On the occasion of the 12th Annual Mint Museum Potters Market Invitational presented by the Delhom Service League, the museum invited North Carolina potter David Stuempfle (b.1960) to create an installation in the Mint’s gallery devoted to North Carolina pottery. The museum tasked Stuempfle to use objects by artists whose work is featured in Potters Market Invitational 2016 and represented in the Mint’s permanent collection. Stuempfle decided to present these pots in a global context to emphasize that North Carolina’s potters draw from other pottery traditions across time and space. He began by searching the museum’s database and storage rooms to find other North Carolina ceramics as well as clay work from around the globe that appealed to him on an aesthetic level. The artist ended up with a striking selection of objects from our state paired with ceramics from ancient America, Asia, and Africa. Stuempfle stated: “There’s a universal quality to great pots and I wanted to show the similarity. Instead of segregating these pots based on cultural geographies, we chose to bring these pots together to show that universality.” Some of the pots were chosen because they are related to North Carolina ceramics, others because they were the best representation of the Mint’s collection, and still others for certain specific details, such as a beautiful Tenmoku glaze (an iron-rich black glaze with rust highlights) or the markings from a firing process. “I see things from the potter’s perspective—as someone involved in materials and the making process.”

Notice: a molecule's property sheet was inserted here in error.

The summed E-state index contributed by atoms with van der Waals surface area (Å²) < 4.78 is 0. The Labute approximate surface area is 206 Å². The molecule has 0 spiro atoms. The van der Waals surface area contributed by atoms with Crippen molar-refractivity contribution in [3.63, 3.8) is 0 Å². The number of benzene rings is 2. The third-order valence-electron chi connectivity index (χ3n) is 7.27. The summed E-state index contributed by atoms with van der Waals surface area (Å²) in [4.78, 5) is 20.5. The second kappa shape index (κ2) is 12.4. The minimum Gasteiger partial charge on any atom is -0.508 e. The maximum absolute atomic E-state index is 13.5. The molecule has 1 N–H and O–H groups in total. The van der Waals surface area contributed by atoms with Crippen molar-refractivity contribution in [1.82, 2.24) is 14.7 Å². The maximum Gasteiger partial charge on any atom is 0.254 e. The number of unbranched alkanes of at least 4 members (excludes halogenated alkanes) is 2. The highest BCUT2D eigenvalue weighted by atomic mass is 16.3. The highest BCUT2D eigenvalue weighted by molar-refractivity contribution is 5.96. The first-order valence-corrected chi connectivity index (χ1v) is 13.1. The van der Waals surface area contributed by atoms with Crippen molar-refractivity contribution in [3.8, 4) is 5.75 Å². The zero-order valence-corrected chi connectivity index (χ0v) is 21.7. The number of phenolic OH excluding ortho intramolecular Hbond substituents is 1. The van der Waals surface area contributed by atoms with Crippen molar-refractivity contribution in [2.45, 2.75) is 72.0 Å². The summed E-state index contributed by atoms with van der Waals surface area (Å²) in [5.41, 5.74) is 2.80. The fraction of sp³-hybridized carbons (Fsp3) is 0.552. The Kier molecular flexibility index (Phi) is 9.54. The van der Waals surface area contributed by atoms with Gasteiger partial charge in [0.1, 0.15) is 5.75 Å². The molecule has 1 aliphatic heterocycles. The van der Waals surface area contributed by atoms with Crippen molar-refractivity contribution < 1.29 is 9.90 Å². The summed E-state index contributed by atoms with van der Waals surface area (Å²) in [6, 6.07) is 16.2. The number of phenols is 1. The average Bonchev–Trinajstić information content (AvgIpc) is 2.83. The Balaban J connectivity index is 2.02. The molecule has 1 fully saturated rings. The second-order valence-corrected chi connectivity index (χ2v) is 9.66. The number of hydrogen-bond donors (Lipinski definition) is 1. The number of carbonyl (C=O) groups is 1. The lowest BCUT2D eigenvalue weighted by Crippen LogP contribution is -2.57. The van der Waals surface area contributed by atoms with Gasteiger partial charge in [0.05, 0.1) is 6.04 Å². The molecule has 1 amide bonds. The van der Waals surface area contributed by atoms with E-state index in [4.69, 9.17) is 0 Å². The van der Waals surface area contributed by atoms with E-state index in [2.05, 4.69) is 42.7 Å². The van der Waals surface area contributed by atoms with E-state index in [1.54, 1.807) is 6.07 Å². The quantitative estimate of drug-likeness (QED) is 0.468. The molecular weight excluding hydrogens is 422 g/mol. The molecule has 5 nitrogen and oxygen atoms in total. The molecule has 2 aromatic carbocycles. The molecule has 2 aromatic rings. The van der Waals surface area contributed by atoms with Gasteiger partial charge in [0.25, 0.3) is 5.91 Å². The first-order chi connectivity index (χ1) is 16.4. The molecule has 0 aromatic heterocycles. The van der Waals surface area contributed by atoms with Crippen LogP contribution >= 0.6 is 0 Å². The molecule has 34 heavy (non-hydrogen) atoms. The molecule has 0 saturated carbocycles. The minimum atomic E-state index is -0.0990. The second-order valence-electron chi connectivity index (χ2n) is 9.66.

Credit: Exhibition overview from museum website.
Whether or not you go, The Potter's Eye: Art and Tradition in North Carolina Pottery delves into classic North Carolina stoneware pots-. With their rich textures, monochromatic glazes, and minimal decoration-, they belong to one of America's most revered stoneware pottery traditions. In a lavishly illustrated celebration of that tradition, Mark Hewitt and Nancy Sweezy trace the history of North Carolina pottery from the nineteenth century to the present day. They demonstrate the intriguing historic and aesthetic relationships that link pots produced in North Carolina to pottery traditions in Europe and Asia, in New England, and in the neighboring state of South Carolina.
With hundreds of color photographs highlighting the shapes and surfaces of carefully selected pots, The Potter's Eye honors the keen focus vernacular potters bring to their materials, tools, techniques, and history. It is an evocative guide for anyone interested in the art of North Carolina pottery and the aesthetic majesty of this resilient and long-standing tradition.